NOAA Lowers Hurricane Season Forecast, Says El Niño Likely on the Way

With cooler sea surface temperatures in the Atlantic Ocean and a 70 percent chance El Niño will form, federal forecasters now expect a below normal hurricane season.

Hurricane Isaac seen by satellite. Credit: NASA
NOAA lowered its Atlantic hurricane forecast to 9 to 13 named storms and up to two major hurricanes, down from as many as four major hurricanes previously. The Pacific has been busier. Credit: NASA

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The nation’s hurricane forecasters have some good news about this year’s projected Atlantic storm season—though they say coastal residents shouldn’t drop their guard just yet.

On Thursday, the National Oceanic and Atmospheric Administration downgraded its forecast for the Atlantic hurricane season. Instead of the near- or above-normal season that NOAA projected back in May, they now expect a below-normal year thanks to cool ocean temperatures in parts of the Atlantic and the expected formation of El Niño.

“What’s fascinating is if you look at March of last year and you look at March of this year, the Atlantic in both years looked super similar,” said Phil Klotzbach, an atmospheric scientist at Colorado State University who studies hurricanes. But whereas the spring of 2017 created the conditions for a vicious—and deadly and costly—storm season, the opposite has happened this year.

“Back in May, the models were predicting that the temperatures would warm up maybe to near average,” said Gerry Bell, NOAA’s lead seasonal hurricane forecaster. That prediction led to an early forecast that saw a 35 percent chance of an above-normal season, with between 10 and 16 named storms and up to four major hurricanes.

Instead, the critical part of the Atlantic Ocean off Western Africa where major storms form has stayed cooler than usual. And NOAA is also now projecting a 70 percent chance that El Niño conditions will develop during hurricane season. “The climate models are in good agreement that if it develops, it will be strong enough to suppress the later part of the hurricane season,” Bell said.

Map of sea surface temperatures worldwide, August 8, 2018. Credit: NOAA

El Niño forms when ocean temperatures in the eastern half of the tropical Pacific Ocean are warmer than average. That alters tropical rainfall patterns, which in turn alters wind patterns in the upper atmosphere, which can suppress Atlantic hurricanes, Bell explained.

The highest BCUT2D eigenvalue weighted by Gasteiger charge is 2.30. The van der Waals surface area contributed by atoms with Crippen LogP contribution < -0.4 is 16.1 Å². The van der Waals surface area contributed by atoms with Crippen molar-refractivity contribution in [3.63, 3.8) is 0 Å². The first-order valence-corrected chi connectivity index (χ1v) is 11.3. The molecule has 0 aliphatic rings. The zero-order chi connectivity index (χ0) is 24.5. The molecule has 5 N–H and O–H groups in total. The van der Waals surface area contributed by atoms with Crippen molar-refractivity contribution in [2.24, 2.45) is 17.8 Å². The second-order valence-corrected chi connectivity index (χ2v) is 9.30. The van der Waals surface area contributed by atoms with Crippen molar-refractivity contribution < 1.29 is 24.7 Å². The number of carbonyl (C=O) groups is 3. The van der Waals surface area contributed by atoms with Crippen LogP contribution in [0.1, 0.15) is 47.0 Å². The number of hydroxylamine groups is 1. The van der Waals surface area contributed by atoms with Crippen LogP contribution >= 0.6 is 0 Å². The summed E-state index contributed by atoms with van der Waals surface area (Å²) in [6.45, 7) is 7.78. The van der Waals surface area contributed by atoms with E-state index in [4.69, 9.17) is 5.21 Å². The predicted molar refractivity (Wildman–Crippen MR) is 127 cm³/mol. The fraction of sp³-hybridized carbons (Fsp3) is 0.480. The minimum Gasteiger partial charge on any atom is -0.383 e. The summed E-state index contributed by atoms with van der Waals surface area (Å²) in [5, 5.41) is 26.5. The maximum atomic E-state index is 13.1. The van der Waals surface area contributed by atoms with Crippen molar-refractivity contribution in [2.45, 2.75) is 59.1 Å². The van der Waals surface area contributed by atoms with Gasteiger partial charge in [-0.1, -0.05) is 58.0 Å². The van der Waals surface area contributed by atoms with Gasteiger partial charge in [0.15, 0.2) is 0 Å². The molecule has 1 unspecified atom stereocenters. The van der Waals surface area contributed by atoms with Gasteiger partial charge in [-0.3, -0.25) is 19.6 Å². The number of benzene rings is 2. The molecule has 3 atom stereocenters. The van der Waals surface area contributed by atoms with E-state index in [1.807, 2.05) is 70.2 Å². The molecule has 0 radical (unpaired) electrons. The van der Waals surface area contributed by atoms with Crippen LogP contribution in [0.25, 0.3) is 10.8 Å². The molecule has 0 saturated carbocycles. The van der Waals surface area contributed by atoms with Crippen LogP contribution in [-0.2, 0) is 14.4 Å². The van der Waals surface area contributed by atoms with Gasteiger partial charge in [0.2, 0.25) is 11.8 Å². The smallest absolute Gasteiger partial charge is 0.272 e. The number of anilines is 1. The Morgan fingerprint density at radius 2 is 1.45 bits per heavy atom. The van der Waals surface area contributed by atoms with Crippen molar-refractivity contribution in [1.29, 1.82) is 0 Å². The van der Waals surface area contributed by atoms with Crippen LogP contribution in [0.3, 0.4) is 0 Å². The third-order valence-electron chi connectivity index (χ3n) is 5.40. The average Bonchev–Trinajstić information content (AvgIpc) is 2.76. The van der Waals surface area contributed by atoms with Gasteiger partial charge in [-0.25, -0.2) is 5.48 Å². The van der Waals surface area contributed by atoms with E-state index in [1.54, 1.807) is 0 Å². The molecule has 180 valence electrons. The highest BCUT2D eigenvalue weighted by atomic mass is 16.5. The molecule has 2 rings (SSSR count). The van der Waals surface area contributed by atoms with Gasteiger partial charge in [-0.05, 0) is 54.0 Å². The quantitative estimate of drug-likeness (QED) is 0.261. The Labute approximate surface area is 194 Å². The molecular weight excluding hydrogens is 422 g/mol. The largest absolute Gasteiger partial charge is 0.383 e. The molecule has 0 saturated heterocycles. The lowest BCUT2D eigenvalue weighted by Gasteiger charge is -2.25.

It’s a different story in the Pacific, though, where there have already been 11 named storms. El Niño conditions can strengthen storms in the eastern and central Pacific.

This might seem like good news along the Atlantic, but Bell cautioned that just because NOAA is downgrading its forecast for the hurricane season doesn’t mean there’s nothing to worry about. Hurricane Andrew, for example, devastated parts of Florida during an otherwise quiet 1992 season. “There will be more hurricanes—that’s just a fact,” he said.


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So far, this hurricane season has seen four named storms—Alberto, Beryl, Chris and Debby, which is currently losing steam in the north Atlantic. NOAA is calling for 9 to 13 named storms before the season ends in November, with as many as two major hurricanes.

Alberto, a subtropical storm, dumped at least three inches of rain across six Southeast states, causing flooding and landslides in the Carolinas and sweeping away two vehicles in Virginia.

Hurricane Beryl brought heavy rain and damaging wind to the Virgin Islands, Puerto Rico and the Dominican Republic, but did not make landfall.

Last year was among the 10 most active Atlantic hurricane seasons on record. The NOAA animation above shows how sea surface temperatures off the U.S. coast rose though the summer that year ahead of a succession of deadly and destructive hurricanes.

Hurricane Harvey dumped as much as 60 inches of rain on parts of Texas—flooding large swaths of Houston—and tied 2005’s Hurricane Katrina for costliest tropical cyclone on record. Hurricane Irma followed, breaking a world record when it held onto its peak intensity of 185 mph for 37 hours, and unleashing catastrophic destruction on the island of Barbuda, which had to be evacuated completely.

Then Hurricane Maria struck Puerto Rico, causing widespread electricity failures and road blockages that lingered for many months after the storm, stranding residents and hobbling emergency services. The territory’s government acknowledged in a recent report to Congress that the death toll from the storm was over 1,400 people, far higher than its earlier count of 64.